Tag Archives: bob dylan best songs

Bob Dylan’s Best Songs: Jokerman





Standing on the waters casting your bread
While the eyes of the idol with the iron head are glowing
Distant ships sailing into the mist
You were born with a snake in both of your fists while a hurricane was blowing
Freedom just around the corner for you
But with the truth so far off, what good will it do?

Jokerman dance to the nightingale tune
Bird fly high by the light of the moon
Oh, oh, oh, Jokerman

..or down in the Caribbean. Me and another guy have a boat down there. Jokerman kinda came to me in the islands. It’s very mystical. The shapes there, and shadows, seem to be so ancient. The song was sorta inspired by these spirits they call jumbis.–Bob Dylan (Kurt Loder Interview, New York City – March 1984

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Bob Dylan’s Best Songs: Angelina





Well, it’s always been my nature to take chances
My right hand drawing back while my left hand advances
Where the current is strong and the monkey dances
To the tune of a concertina

…. there were some real songs on this album that we recorded, a couple of really long songs, like there was one I did – do you remember Visions Of Johanna?…. Well, there was one like that. I’d never done anything like it before. It’s got that same kind of thing to it. It seems to be very sensitive and gentle on one level, then on another level the lyrics aren’t sensitive and gentle at all. We left that off the album.
~Bob Dylan (to Neil Spencer – July 1981)

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Bob Dylan’s Best Songs: Not Dark Yet





Shadows are falling and I’ve been here all day
It’s too hot to sleep, time is running away
Feel like my soul has turned into steel
I’ve still got the scars that the sun didn’t heal
There’s not even room enough to be anywhere
It’s not dark yet, but it’s getting there

Environment affects me a great deal, a lot of the songs were written after the sun went down. And I like storms, I like to stay up during a storm. I get very meditative sometimes, and this one phrase was going through my head: ‘Work while the day lasts, because the night of death cometh when no man can work. ‘ I don’t recall where I heard it. I like preaching, I hear a lot of preaching, and I probably just heard it somewhere. Maybe it’s in Psalms, it beats me. But it wouldn’t let me go. I was, like, what does that phrase mean? But it was at the forefront of my mind, for a long period of time, and I think a lot of that is instilled into this record.
-Bob Dylan (John Pareles Interview, Santa Monica, California – September 1997)

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Bob Dylan’s Best Songs: Queen Jane Approximately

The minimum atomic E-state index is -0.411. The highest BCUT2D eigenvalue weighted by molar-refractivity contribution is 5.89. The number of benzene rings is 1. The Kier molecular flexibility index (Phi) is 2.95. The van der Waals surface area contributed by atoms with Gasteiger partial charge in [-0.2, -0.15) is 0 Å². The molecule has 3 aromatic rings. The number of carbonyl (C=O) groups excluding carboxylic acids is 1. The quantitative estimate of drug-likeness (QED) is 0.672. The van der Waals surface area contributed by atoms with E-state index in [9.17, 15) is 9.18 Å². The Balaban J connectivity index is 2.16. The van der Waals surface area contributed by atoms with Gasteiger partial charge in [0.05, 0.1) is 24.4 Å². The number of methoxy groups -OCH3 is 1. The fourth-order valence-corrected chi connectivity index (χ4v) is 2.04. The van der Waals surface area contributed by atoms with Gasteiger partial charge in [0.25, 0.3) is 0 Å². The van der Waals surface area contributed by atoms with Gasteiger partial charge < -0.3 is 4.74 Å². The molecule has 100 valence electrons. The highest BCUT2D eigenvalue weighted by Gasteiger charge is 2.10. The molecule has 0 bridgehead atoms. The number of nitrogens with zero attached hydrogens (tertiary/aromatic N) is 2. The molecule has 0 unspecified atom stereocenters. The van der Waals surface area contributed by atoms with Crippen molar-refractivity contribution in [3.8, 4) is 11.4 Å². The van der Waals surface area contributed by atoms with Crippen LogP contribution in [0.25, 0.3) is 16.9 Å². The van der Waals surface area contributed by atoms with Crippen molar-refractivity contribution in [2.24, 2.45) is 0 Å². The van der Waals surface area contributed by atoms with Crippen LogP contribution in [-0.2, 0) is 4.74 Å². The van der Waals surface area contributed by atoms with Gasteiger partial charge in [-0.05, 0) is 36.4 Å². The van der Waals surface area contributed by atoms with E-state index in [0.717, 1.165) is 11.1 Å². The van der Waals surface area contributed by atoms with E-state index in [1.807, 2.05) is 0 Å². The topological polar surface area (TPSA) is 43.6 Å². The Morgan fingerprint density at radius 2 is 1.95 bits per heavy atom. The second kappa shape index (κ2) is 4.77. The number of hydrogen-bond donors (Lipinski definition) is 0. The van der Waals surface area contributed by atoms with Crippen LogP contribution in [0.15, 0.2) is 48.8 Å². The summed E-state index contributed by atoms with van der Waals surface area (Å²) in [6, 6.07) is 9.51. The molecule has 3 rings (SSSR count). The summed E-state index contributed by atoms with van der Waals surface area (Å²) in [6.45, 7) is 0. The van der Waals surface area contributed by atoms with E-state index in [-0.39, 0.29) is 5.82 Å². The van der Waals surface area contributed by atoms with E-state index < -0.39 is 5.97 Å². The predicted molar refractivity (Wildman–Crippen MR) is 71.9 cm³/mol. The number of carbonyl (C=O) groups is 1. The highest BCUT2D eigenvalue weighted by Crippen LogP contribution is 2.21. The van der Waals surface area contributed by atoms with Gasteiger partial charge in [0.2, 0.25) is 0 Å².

When your mother sends back all your invitations
And your father to your sister he explains
That you’re tired of yourself and all of your creations
Won’t you come see me, Queen Jane?
Won’t you come see me, Queen Jane?

E/E: Who is Queen Jane?
Bob Dylan: Queen Jane is a man.
-Nora Ephron & Susan Edmiston Interview (late summer 1965)

“Queen jane Approximately” is an underrated song, modest in what it tries to do lyrically and musically, brilliant in what it achieves. .. The musical achievement of “Queen Jane Approximately” is harder for me to point to – it has to do with the deceptive simplicity of its sound. The melody is sweet and appealing, with an insistent build-up and release of rhythmic tension underlying it that is striking, surprising, full of vengeance, violence, suppressed power.
– Paul Williams (Bob Dylan Performing Artist I: The Early Years 1960-1973)

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Bob Dylan’s Best Songs: Just Like A Woman





She takes just like a woman, yes, she does
She makes love just like a woman, yes, she does
And she aches just like a woman
But she breaks just like a little girl


No, no. I knew a lot of those people but I also know a lot of lesbians. They’re not going to ask me to join a lot of campaigns just because I wrote Just Like A Woman
~Bob Dylan (to Philip Fleishman, Feb 1978)

Well, that’s true, that’s true, I believe that. I believe that that feeling in that song [Just Like A Woman] is true and that I can grasp it, you know, when I’m singing it. But if you’re looking for true companion in a woman, I mean… I can’t stand to… to run with women anymore, I just can’t, it bothers me. I’d rather stand in front of a rolling train, y’know. But if you find a woman that is more than a companion, that is also your sister, and your lover and your mother, y’know, if you find all them ideas in one woman, well, then you got a companion for life. You don’t ever have to think about.
~Bob Dylan (to Matt Damsker, Sept 1978)

First of all, the song (the performance of the song included on Blonde On Blonde) is affectionate. This is evident in the opening harmonica notes, and the vocal that follows is affectionate in tone from beginning to end; there’s never a moment in the song, despite the little digs and the confessions of pain, when you can’t hear the love in his voice..
~Paul Williams (BD Performing artist 1960-73)

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